eBay, Inc. (Nasdaq: EBAY) reported stronger than expected results for the second quarter, as revenue rose 97 percent and the number of people using the online auction service grew.
“The top line for the second quarter was in fact the bottom line: eBay’s record profits,” said Chief Financial Officer Gary Bengier. “These profits were powered by record revenues and the record gross merchandise sales traded on the eBay platform.”
Income before charges rose to $13.2 million (US$), or 5 cents per diluted share, from $5.1 million, or 2 cents, in the year-earlier quarter. Net income in the latest quarter totaled $11.6 million, or 4 cents per share; analysts were looking for a profit of 3 cents. Revenue advanced to $97.4 million from $49.5 million.
Some $1.3 billion in goods were traded over the eBay site during the quarter, 108 percent above the first quarter level. The number of registered users grew 183 percent to 15.8 million by quarter’s end.
Online Auctions Power Results
eBay, the world’s largest online auction company, said online net revenue rose 130 percent from the second quarter to $87.9 million. “Every day, the eBay marketplace becomes indispensable to more people and small businesses around the world,” said Chief Executive Officer Meg Whitman.
Most of the quarter’s profit came from online auctions. Net revenue from traditional auction subsidiaries “increased slightly from the prior quarter,” eBay said.
‘Another Solid Quarter’
“eBay delivered another solid quarter, illustrating the company’s consistent performance in driving both top and bottom-line growth,” said Goldman Sachs analyst Anthony Noto. “We look for continued solid execution on all fronts.”
The company recently completed the acquisition of Half.com, a person-to-person electronic marketplace, for $350 million in stock. “eBay’s community now benefits from a marketplace combining traditional auction and fixed-price trading,” eBay said.
Investments and initiatives undertaken during the quarter should help results go forward, Goldman Sachs’ Noto said. Besides the Half.com acquisition, eBay began a pilot program for electronic payments through a partnership with Billpoint and formed an alliance with AutoTrader that facilitates car sales. Since April 24th, when the car site was launched, vehicle listings on eBay have increased 56 percent, the company said.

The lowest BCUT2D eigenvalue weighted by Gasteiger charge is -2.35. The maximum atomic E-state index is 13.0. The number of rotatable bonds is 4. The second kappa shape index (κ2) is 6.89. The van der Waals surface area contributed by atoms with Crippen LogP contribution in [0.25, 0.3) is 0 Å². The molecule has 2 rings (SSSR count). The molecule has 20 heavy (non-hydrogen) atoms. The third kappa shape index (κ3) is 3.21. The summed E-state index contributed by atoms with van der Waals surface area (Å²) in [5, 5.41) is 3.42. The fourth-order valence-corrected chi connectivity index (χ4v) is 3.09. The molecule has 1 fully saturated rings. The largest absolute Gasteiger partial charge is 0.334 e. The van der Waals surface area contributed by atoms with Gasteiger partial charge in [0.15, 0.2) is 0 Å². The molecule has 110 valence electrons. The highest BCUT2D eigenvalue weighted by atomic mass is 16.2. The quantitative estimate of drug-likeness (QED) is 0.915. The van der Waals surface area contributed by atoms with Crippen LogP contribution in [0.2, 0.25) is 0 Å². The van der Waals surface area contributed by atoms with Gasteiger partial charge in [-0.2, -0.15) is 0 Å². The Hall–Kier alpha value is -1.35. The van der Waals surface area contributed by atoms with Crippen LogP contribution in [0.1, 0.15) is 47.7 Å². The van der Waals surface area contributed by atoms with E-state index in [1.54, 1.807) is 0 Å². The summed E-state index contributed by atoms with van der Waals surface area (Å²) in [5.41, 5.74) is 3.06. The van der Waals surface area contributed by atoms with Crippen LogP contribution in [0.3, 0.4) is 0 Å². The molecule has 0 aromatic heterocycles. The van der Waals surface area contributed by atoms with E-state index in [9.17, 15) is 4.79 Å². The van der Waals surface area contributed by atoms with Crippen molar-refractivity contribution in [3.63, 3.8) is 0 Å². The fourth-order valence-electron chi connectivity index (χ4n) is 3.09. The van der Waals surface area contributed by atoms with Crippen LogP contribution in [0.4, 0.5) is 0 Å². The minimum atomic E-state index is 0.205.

eBay is also keeping pace with European competitor QXL.com (Nasdaq: QXLC) by launching sites in the United Kingdom, Canada, Germany, Japan and Australia. QXL.com has been on an acquisition binge in an attempt to beef up its international offerings.
Both auctioneers have announced plans to expand their services to allow trading from wireless devices.
Not All Rosy
However, what was not mentioned in eBay’s statement was its recent decision to scale back its live auction business and instead concentrate on Web auctions of the high price art and antiques that were central to that operation.
After shelling out $260 million just 15 months ago for Butterfield & Butterfield, eBay is now going to lay off about five percent of the live auction house’s staff and move its Chicago, Illinois brick-and-mortar operations online.
Butterfield & Butterfield had been holding live auctions in Chicago since acquiring local auctioneer Dunning’s in 1998. However, all the furniture, jewelry and other collectibles from the Chicago house will now be sold on the Internet.
Butterfield & Butterfield was established in 1865 in San Francisco, where it currently has two auction houses.
Fourth Largest Auction House
eBay’s acquisition of Butterfield & Butterfield, the fourth-largest auction house in the United States, surprised many observers last April because the companies had announced a partnership to add a new premium category to eBay just a few days before the merger was announced. eBay touted the purchase as a means to branch out into more expensive auctions.
The online auctioneer said its customers would gain access to the expertise offered by a team of more than 50 specialists, as well as access to fine art and collectibles.
At the time of the purchase, Butterfield & Butterfield president John Gallo said, “We believe this [deal] will enable a whole new generation of users to safely trade unique, high end items on eBay.”
More Brick-and-Mortar Auctioneers Online
Some observers believe that more brick-and-mortar auctioneers moved online as a result of eBay’s foray into high-end auctioning. Two months after the eBay purchase, Sotheby’s Holdings, Inc. forged a $45 million alliance with Amazon.com to hold online auctions. Also, last fall, LVMH Louis Vuitton Moet Hennesy SA acquired auctioneer Phillips for a rumored $100 million.
LVMH Chairman Bernard Arnault said the play was tailored to take advantage of Phillips’ potential for online auctions.
Still, despite first mover status, eBay has been struggling with its high-end strategy for more than a year. In fact, some analysts believe that eBay paid too high a price for a firm that was expected to fetch only $75 million in a planned initial public offering and generated only $20.7 million in revenues in 1998.